Trade Mark Infringement: Is Cuthbert 'Free-Riding' on Colin?

By Makeda Brown - Law Student @ Queens' College, Cambridge

 

#FreeCuthbert began trending on Twitter in April after M&S announced that it would be bringing legal proceedings against Aldi. M&S claimed that Aldi have infringed the trade marks which M&S owns for the name ‘Colin the Caterpillar’, the packaging, and the shape of the cake.


This dispute is centred around trade mark law. Trade mark infringement is when a third-party (i.e., Aldi), uses a trade mark on their goods (i.e., ‘Cuthbert the Caterpillar’), without permission from the owner of a similar trade mark that is already on the trade mark register (i.e., M&S’s ‘Colin the Caterpillar’).


M&S has argued that the similarity of the products amounts to an infringement of its trade mark as such similarity has allowed Aldi to gain an ‘unfair advantage’ (otherwise known as ‘free-riding’) – Aldi has reaped the benefits of the reputation built up by ‘Colin the Caterpillar’, without having incurred any expense i.e., advertising, to do so. However, whilst such similarity may have afforded Aldi an advantage, the Court will need to consider whether such an advantage was unfair.


In L’Oreal v Bellure, the CJEU held that ‘free-riding’ is actionable per se i.e., the party bringing the claim does not have to prove that they have suffered loss. The decision was heavily criticised by many, including Jacobs LJ in the Court of Appeal, for allowing large companies to obtain a monopoly over products at the expense of those who cannot afford to pay premium prices for goods and services. M&S v Aldi is the latest in a saga of cases which has debated whether we can justify ‘free-riding’ claims being actionable per se.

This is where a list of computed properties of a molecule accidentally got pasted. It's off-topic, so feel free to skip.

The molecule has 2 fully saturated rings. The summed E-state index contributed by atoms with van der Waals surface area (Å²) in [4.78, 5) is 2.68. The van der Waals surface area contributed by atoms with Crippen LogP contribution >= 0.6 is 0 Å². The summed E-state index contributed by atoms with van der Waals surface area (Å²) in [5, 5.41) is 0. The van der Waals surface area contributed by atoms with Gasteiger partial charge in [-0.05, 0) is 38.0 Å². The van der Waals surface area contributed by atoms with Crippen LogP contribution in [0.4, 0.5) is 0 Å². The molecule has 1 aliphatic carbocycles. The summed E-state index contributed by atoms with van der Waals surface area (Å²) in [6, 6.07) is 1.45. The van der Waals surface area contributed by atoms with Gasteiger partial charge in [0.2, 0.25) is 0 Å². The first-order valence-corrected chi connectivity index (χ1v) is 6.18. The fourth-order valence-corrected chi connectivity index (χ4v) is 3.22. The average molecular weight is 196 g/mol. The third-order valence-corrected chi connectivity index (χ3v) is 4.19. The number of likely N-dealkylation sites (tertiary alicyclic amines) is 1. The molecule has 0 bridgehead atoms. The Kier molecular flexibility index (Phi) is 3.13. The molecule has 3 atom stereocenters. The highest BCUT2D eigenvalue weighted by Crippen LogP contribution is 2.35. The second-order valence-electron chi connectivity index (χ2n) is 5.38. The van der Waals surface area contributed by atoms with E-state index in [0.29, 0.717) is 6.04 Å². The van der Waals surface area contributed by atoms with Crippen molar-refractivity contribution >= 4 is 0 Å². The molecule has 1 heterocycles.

Being an intellectual property right, trade marks are exclusive by nature, meaning that only the creator can use the trade mark unless a third-party is given permission by the owner, by purchasing a licence for example. Whenever a right is exclusive, the first step is always to consider whether the right can be justified.


To determine whether we should #FreeCuthbert or #SaveColin, one must consider why English law protects trade marks in the first place. There are two commonly recognised justifications:

  • Origin function – a trade mark allows consumers to identify the origin of the goods or services which they are purchasing.

  • Competition – if there were no trade marks, consumers would be unable to recognise differing qualities of goods or services. This means that they would be unwilling to pay varying prices for goods/services as there would be no immediate way of assessing price-worthiness by product or service quality.

Such justifications give rise to further questions which fuel the debate surrounding the actionability of ‘unfair advantage’ claims:

  • Will consumers who shop at Aldi actually mistake Cuthbert for Colin?

  • Are those who formerly purchased Colin the Caterpillar from M&S, now likely to purchase Cuthbert the Caterpillar, taking away from M&S’s profits?

  • What should trade marks protect – investment in product quality or investment in advertising?

This case will be heard by the High Court who will consider M&S’s claim by, seeking to provide answers to some of these questions. If the Court decides that granting M&S a monopoly will uphold the competition aspect of trade mark protection, then Cuthbert is sure to get the chop from Aldi’s shelves.


Further reading:

  1. s.10(3) Trade Mark Act 1994

  2. ‘Because You’re Worth It: L’Oreal and the Prohibition on Free Riding’ – Gangjee and Burrell

  3. L’Oreal S.A. v Bellure N.V. [2010] EWCA Civ 535 (Court of Appeal)

  4. L’Oreal S.A. v Bellure N.V., Case C-487/07 (European Court of Justice)